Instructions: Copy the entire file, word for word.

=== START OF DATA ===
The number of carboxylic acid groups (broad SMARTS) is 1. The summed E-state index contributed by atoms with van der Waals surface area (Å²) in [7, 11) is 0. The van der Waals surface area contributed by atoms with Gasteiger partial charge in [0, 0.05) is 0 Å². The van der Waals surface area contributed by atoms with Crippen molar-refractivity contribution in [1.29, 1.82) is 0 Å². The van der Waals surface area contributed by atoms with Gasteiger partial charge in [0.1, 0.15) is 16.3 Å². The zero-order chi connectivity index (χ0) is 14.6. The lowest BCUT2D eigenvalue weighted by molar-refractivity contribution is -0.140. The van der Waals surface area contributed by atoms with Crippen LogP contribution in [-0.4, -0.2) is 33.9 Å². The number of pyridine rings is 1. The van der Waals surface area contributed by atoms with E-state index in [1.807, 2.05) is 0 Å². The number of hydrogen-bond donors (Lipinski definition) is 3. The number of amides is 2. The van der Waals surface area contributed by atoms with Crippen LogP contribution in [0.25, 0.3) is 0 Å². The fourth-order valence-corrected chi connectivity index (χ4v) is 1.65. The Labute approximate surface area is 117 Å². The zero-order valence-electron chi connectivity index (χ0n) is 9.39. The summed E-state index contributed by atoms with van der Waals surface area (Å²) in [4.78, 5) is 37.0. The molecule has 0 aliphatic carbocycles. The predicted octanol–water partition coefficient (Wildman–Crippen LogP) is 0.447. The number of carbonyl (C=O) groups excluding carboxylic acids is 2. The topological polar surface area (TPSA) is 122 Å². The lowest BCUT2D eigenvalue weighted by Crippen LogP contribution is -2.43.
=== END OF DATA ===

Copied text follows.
The number of carboxylic acid groups (broad SMARTS) is 1. The summed E-state index contributed by atoms with van der Waals surface area (Å²) in [7, 11) is 0. The van der Waals surface area contributed by atoms with Gasteiger partial charge in [0, 0.05) is 0 Å². The van der Waals surface area contributed by atoms with Crippen molar-refractivity contribution in [1.29, 1.82) is 0 Å². The van der Waals surface area contributed by atoms with Gasteiger partial charge in [0.1, 0.15) is 16.3 Å². The zero-order chi connectivity index (χ0) is 14.6. The lowest BCUT2D eigenvalue weighted by molar-refractivity contribution is -0.140. The van der Waals surface area contributed by atoms with Crippen LogP contribution in [-0.4, -0.2) is 33.9 Å². The number of pyridine rings is 1. The van der Waals surface area contributed by atoms with E-state index in [1.807, 2.05) is 0 Å². The number of hydrogen-bond donors (Lipinski definition) is 3. The number of amides is 2. The van der Waals surface area contributed by atoms with Crippen LogP contribution in [0.25, 0.3) is 0 Å². The fourth-order valence-corrected chi connectivity index (χ4v) is 1.65. The Labute approximate surface area is 117 Å². The zero-order valence-electron chi connectivity index (χ0n) is 9.39. The summed E-state index contributed by atoms with van der Waals surface area (Å²) in [4.78, 5) is 37.0. The molecule has 0 aliphatic carbocycles. The predicted octanol–water partition coefficient (Wildman–Crippen LogP) is 0.447. The number of carbonyl (C=O) groups excluding carboxylic acids is 2. The topological polar surface area (TPSA) is 122 Å². The lowest BCUT2D eigenvalue weighted by Crippen LogP contribution is -2.43.